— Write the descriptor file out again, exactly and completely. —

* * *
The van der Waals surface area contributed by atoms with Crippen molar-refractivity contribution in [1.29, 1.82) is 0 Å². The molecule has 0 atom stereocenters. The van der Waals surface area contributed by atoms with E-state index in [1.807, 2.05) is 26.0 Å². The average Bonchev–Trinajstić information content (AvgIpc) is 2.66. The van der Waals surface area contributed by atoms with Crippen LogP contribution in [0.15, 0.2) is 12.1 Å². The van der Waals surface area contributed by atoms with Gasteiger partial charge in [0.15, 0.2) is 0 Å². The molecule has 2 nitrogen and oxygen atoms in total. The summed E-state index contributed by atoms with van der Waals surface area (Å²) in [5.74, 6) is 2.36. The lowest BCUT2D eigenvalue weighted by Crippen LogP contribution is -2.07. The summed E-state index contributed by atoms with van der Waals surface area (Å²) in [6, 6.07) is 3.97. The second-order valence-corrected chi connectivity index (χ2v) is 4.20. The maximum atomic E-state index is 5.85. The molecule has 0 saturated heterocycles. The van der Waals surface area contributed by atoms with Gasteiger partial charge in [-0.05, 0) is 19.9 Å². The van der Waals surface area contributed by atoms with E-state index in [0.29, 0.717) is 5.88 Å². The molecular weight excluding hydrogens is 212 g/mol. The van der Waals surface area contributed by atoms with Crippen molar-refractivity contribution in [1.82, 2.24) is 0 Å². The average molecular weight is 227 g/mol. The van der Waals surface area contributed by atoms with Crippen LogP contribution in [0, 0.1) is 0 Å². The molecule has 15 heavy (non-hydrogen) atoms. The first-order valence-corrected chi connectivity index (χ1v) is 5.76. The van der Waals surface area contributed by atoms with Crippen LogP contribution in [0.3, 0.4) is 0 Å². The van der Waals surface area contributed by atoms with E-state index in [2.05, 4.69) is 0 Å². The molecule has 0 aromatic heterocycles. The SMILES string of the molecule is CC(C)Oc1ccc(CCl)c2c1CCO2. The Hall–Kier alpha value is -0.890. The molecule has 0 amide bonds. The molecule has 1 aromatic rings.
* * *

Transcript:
The van der Waals surface area contributed by atoms with Crippen molar-refractivity contribution in [1.29, 1.82) is 0 Å². The molecule has 0 atom stereocenters. The van der Waals surface area contributed by atoms with E-state index in [1.807, 2.05) is 26.0 Å². The average Bonchev–Trinajstić information content (AvgIpc) is 2.66. The van der Waals surface area contributed by atoms with Crippen LogP contribution in [0.15, 0.2) is 12.1 Å². The van der Waals surface area contributed by atoms with Gasteiger partial charge in [0.15, 0.2) is 0 Å². The molecule has 2 nitrogen and oxygen atoms in total. The summed E-state index contributed by atoms with van der Waals surface area (Å²) in [5.74, 6) is 2.36. The lowest BCUT2D eigenvalue weighted by Crippen LogP contribution is -2.07. The summed E-state index contributed by atoms with van der Waals surface area (Å²) in [6, 6.07) is 3.97. The second-order valence-corrected chi connectivity index (χ2v) is 4.20. The maximum atomic E-state index is 5.85. The molecule has 0 saturated heterocycles. The van der Waals surface area contributed by atoms with Gasteiger partial charge in [-0.05, 0) is 19.9 Å². The van der Waals surface area contributed by atoms with E-state index in [0.29, 0.717) is 5.88 Å². The molecular weight excluding hydrogens is 212 g/mol. The van der Waals surface area contributed by atoms with Crippen molar-refractivity contribution in [1.82, 2.24) is 0 Å². The average molecular weight is 227 g/mol. The van der Waals surface area contributed by atoms with Crippen LogP contribution in [0, 0.1) is 0 Å². The molecule has 15 heavy (non-hydrogen) atoms. The first-order valence-corrected chi connectivity index (χ1v) is 5.76. The van der Waals surface area contributed by atoms with Crippen LogP contribution in [0.3, 0.4) is 0 Å². The van der Waals surface area contributed by atoms with E-state index in [2.05, 4.69) is 0 Å². The molecule has 0 aromatic heterocycles. The SMILES string of the molecule is CC(C)Oc1ccc(CCl)c2c1CCO2. The Hall–Kier alpha value is -0.890. The molecule has 0 amide bonds. The molecule has 1 aromatic rings.